April 26th 2014
I told the E(who I was going to go biking with): “well I don’t really think we will run into any bears”, just because I really didn’t think so. We met up with another friend of mine in Denali and drove out to Teklanika. Right now before the tourist season they have the road open to mile 30 for personal cars, which is Teklanika. When me and W went biking last year we went from Savage river to Teklanika, so I hadn’t been biking pass that point before.
We biked less than 0.5 miles until my friend said “it’s an animal, an animal, there” And I was thinking where, where is the animal, searching for a moose or something in the bushes. But further down in the river valley was a bear.
I felt calm though, because this bear was so far down below that I didn’t feel that he/she was a threat. I half serious asked my friend so, what is the probability of actually running into a second bear, now when we already seen one, that must be pretty low right (and I knew right as I said this that, that is not how the statistical probability works..), She turned to me and said…eeh no i don’t think so.
We continued biking, across the river, continuing up, up, and up. Bear and wolf tracks on the side of the road. We talked about everything between the earth and heaven. Lynx-snowshoe hare cycles, musk-ox giving birth, reindeer calves, boys, long-term relationships with life, the park, and boys.
I was tired, but continued biking because I knew that we would have some kind of “reward” in the end. Our goal was only 9 miles in, but it was uphill and it was enough, for at least me to get really tired. We decided to leave the bikes and hike the rest of the way to Sable pass. After each corner another stunning view was visible,
just like the whole bike ride had been so far. We were definitely not the only ones biking, a lot of people had the same idea.
So finally we reached Sable pass, and it turned out that the more awesome view was even further away. We hiked a bit further until we could see Denali again, before we turned back to our bikes again.
On the way back we ran into the bear technician, he told my friend that the bear is now closer to the road and he is sleeping, so we should keep our eyes open. GREAT, is exactly what I was thinking, a sleeping bear close to the road.
The rest of the way back was so easy, and that is when I actually really realized that we had been going uphill the WHOLE way to Sable pass. As we approached the bridge, right before the final uphill towards Teklanika, my friend said, ok are you guys ready, and I was like haha…yup ready to encounter the sleeping bear. We got to the bridge and I saw this other biker halfway across the bridge taking pictures. I looked out on the river bed, and thought to myself “what is that big thing, is that a Musk-ox?”, until I loudly said Oh my God it is the bear. I just don’t know why but it made me so scared.
My blood was rushing and I could feel my heartbeat and my legs felt shaky. Now thinking back about it I think it is because I haven’t had that many bear encounters, so I haven’t had a chance to study the bears. This bear though was huge, and we all thought it was the same bear as we had seen earlier, until another pair of bikers came and I heard them in the background “Oh wow there is another bear”. Well there goes my little theory about probability statistics. This bear did not seem interested in anything else other than the stream bed, and he kept walking up and down, digging. He didn’t run per see, but bears are so big, especially this one, and it didn’t take long until he/she had moved from one side to another. My friends felt more calm, but said that if I didn’t feel comfortable we could wait a while longer and study him to see what he is doing. By that time lots of spectators of course gathered, on the other side, and also on “our” side. I am always so surprised how close people get. How close can you get? Sure, I love taking pictures of bears, but I rather be further away, and protected while I do that.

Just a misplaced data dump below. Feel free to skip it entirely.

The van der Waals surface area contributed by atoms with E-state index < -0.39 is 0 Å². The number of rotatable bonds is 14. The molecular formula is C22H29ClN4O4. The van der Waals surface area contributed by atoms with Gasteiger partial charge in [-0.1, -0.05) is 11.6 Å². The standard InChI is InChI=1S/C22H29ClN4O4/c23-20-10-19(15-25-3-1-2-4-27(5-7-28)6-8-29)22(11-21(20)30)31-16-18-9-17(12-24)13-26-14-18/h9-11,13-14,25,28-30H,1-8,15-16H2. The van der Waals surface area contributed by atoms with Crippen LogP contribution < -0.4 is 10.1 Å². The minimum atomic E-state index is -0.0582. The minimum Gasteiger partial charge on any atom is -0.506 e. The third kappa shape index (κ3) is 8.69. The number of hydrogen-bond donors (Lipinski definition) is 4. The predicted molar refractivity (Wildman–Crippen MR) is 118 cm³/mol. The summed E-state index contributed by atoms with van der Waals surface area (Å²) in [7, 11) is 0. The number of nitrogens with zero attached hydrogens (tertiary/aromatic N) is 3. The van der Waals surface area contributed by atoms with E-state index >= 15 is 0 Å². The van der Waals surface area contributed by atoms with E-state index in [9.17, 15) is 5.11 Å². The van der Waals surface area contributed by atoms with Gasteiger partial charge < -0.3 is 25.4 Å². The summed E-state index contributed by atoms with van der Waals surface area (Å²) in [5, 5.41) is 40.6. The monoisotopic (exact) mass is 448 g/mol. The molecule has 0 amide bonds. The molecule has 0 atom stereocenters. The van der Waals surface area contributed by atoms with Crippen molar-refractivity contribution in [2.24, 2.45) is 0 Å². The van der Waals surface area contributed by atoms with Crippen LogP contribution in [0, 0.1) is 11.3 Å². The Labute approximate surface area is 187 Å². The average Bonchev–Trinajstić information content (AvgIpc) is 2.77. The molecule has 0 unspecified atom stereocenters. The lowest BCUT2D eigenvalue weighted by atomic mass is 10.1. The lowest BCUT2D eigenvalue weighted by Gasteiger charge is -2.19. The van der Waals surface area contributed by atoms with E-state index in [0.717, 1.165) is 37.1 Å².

After a while we decided to bike, the bear had moved aways a bit from the bridge, but was still pretty close to the other side. As we biked uphill we passed several spectators, watching and admiring the bear. And all that I could think about how badly I wanted to get away, I couldn’t even get myself to shift gears because I felt worried that the bear was going to hear it an run for me. Which obviously probably would never happen, especially considering the amount of people in that area at that point. But it really made me think about my fear. Where exactly does it come from and why am I so afraid of things like this?
“Fear comes from uncertainty. When we are absolutely certain, whether of our worth or worthlessness, we are almost impervious to fear. Thus a feeling of utter unworthiness can be a source of courage” – Eric Hoffer
I am a:
I currently live in Fairbanks, Alaska, and have lived here since August 2009. In this blog I will share my photographs from my life here, and of course stories about life in general in Alaska. So if you are as enthusiastic about an active outdoor life and love nature and photography as much as I do, you will probably like it.
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